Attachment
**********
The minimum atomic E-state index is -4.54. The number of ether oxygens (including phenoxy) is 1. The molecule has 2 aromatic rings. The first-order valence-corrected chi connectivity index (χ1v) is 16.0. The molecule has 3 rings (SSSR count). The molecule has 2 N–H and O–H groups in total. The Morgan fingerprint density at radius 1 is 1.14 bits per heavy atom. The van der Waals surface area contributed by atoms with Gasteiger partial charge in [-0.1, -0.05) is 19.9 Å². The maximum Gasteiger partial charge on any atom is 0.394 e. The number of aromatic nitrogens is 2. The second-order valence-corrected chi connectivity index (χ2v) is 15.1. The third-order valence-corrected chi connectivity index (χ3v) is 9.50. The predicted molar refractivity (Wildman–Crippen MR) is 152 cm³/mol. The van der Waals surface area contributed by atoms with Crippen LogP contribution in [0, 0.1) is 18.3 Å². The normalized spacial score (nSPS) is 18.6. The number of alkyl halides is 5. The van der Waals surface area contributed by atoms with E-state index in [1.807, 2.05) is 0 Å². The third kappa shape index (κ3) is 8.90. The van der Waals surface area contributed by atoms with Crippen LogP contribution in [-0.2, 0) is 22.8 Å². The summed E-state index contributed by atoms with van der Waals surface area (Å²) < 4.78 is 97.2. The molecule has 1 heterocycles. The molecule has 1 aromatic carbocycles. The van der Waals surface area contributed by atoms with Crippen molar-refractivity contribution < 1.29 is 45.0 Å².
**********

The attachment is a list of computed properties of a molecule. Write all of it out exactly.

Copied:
The minimum atomic E-state index is -4.54. The number of ether oxygens (including phenoxy) is 1. The molecule has 2 aromatic rings. The first-order valence-corrected chi connectivity index (χ1v) is 16.0. The molecule has 3 rings (SSSR count). The molecule has 2 N–H and O–H groups in total. The Morgan fingerprint density at radius 1 is 1.14 bits per heavy atom. The van der Waals surface area contributed by atoms with Gasteiger partial charge in [-0.1, -0.05) is 19.9 Å². The maximum Gasteiger partial charge on any atom is 0.394 e. The number of aromatic nitrogens is 2. The second-order valence-corrected chi connectivity index (χ2v) is 15.1. The third-order valence-corrected chi connectivity index (χ3v) is 9.50. The predicted molar refractivity (Wildman–Crippen MR) is 152 cm³/mol. The van der Waals surface area contributed by atoms with Crippen LogP contribution in [0, 0.1) is 18.3 Å². The normalized spacial score (nSPS) is 18.6. The number of alkyl halides is 5. The van der Waals surface area contributed by atoms with E-state index in [1.807, 2.05) is 0 Å². The third kappa shape index (κ3) is 8.90. The van der Waals surface area contributed by atoms with Crippen LogP contribution in [-0.2, 0) is 22.8 Å². The summed E-state index contributed by atoms with van der Waals surface area (Å²) < 4.78 is 97.2. The molecule has 1 heterocycles. The molecule has 1 aromatic carbocycles. The van der Waals surface area contributed by atoms with Crippen molar-refractivity contribution < 1.29 is 45.0 Å².